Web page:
Subscribe to our free daily newsletters
. Earth Science News .




Subscribe to our free daily newsletters



THE PITS
Targeted regeneration could be key to boosting coalfield communities

Between 1984 and 1997, 170,000 people lost their jobs in coalmining as pits closed across England and male employment in the English coalfield area fell by twenty-five per cent. Pit closures left coalfield communities with many problems including environmental degradation, economic disadvantage, social deprivation and poor health outcomes. These have been exacerbated in some places by physical isolation, poor road access and inadequate infrastructures.
by Staff Writers
Durham, UK (SPX) May 19, 2011
Decades after the pit closures, coalfield communities still face significant health problems and economic difficulties, according to new research.

A Durham University-led study shows that health problems including long term limiting illnesses such as chronic arthritis, asthma and back problems, are significantly more likely in some of these areas.

However, the results, published in the Journal, Health and Place, also reveal that some less deprived coalfield areas are faring relatively well in terms of health.

Some of these areas seem to have weathered the economic storm better in terms of health, suggesting that regeneration efforts and resilience of local communities may be helpful for health and wellbeing, as well as for the economy and jobs.

The findings reinforce calls for increased and more focussed government assistance, particularly in poorer, predominantly rural coalfield communities.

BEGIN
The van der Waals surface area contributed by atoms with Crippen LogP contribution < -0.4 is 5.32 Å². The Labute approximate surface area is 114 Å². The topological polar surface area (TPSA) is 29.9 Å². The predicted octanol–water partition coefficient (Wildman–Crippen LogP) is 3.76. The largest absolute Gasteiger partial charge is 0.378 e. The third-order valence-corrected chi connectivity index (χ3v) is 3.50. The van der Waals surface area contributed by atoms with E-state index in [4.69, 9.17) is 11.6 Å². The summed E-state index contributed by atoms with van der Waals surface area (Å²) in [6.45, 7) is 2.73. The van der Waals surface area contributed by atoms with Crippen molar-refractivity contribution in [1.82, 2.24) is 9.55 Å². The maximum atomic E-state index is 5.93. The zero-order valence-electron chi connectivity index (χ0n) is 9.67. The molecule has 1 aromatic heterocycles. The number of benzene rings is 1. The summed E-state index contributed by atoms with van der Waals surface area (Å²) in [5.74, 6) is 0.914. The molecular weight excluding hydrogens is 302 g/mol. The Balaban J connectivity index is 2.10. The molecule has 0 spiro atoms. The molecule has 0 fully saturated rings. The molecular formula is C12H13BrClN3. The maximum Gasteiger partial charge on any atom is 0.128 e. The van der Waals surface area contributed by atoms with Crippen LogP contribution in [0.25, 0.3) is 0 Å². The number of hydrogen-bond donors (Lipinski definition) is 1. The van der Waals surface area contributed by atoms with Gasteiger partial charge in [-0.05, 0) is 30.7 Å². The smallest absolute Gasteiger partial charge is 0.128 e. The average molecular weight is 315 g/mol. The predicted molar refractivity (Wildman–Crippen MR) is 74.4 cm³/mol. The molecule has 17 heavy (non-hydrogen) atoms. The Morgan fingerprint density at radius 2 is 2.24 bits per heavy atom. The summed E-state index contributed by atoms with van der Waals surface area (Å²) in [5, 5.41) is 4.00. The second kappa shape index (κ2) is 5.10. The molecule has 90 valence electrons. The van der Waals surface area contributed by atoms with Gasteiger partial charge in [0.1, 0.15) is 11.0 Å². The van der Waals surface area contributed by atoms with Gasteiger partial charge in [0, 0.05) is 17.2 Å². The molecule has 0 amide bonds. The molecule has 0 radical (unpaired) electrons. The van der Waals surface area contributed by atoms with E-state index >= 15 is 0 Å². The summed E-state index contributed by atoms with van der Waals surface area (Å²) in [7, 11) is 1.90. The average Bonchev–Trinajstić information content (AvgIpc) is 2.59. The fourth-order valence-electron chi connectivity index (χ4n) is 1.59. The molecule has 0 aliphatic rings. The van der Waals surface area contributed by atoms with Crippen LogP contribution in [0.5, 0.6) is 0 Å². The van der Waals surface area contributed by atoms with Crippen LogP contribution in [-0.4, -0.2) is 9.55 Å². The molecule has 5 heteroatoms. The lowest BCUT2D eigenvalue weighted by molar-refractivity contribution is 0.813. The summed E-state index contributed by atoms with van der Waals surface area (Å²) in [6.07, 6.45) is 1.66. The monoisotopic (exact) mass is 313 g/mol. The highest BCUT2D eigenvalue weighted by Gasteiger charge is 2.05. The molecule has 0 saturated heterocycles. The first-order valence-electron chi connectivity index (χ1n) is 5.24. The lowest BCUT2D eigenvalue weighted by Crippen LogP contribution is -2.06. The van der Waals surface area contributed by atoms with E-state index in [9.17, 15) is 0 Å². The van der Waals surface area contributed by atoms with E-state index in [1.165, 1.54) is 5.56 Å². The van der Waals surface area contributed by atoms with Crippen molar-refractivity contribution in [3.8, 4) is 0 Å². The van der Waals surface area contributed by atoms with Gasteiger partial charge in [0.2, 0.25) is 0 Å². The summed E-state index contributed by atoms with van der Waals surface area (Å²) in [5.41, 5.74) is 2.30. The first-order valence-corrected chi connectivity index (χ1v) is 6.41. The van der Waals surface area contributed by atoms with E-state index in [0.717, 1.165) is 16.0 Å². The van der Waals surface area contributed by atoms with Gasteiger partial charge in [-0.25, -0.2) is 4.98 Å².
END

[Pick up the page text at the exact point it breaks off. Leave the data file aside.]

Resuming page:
Co-author of the Durham study, Professor Sarah Curtis, Department of Geography, said: "Coalfield areas vary considerably and it's essential that government policy recognises the different levels of support that are needed and helps the areas with the greatest need.

"Some mining communities have struggled and need more assistance, whilst others have fared quite well, demonstrating considerable resilience in the wake of the huge job losses that affected these regions.

"A lot can be learnt from the success stories and regeneration schemes that have worked well. It will be helpful to share knowledge about the conditions fostering that success."

Researchers at Durham University's Institute of Hazard, Risk and Resilience, the Dalhousie University, Canada, and Teesside University, looked at self-rated outcomes for health in a national survey of 26,100 individuals.

These include 4,750 people from the country's 55 coalfield areas, who were compared with others in the survey living in other areas across England. They found that people living in coalfield communities were 27 per cent more likely to report having a limiting long term illness.

Between 1984 and 1997, 170,000 people lost their jobs in coalmining as pits closed across England and male employment in the English coalfield area fell by twenty-five per cent.

Pit closures left coalfield communities with many problems including environmental degradation, economic disadvantage, social deprivation and poor health outcomes. These have been exacerbated in some places by physical isolation, poor road access and inadequate infrastructures.

A recent government study, the Clapham Review, highlighted the need to tackle coalfield inequalities. The government has launched a Pounds 30m fund to provide assistance over two years via the Coalfields Regeneration Trust (CRT). The fund aims to help the most challenged coalfield areas to become self-sustaining communities, overcome health and skills inequalities, and develop their own plans for economic growth and community renewal.

The results of the Durham-led research show that while significant problems remain, particularly in some of the more deprived coalfield areas, other areas have fared much better.

Professor Curtis added: "Communities that 'bounced back' from the pit closures of the 1980s may have been more able to adapt and may have had more local resources to overcome the job losses that hit them. The aim of regeneration is to help all mining communities to do this."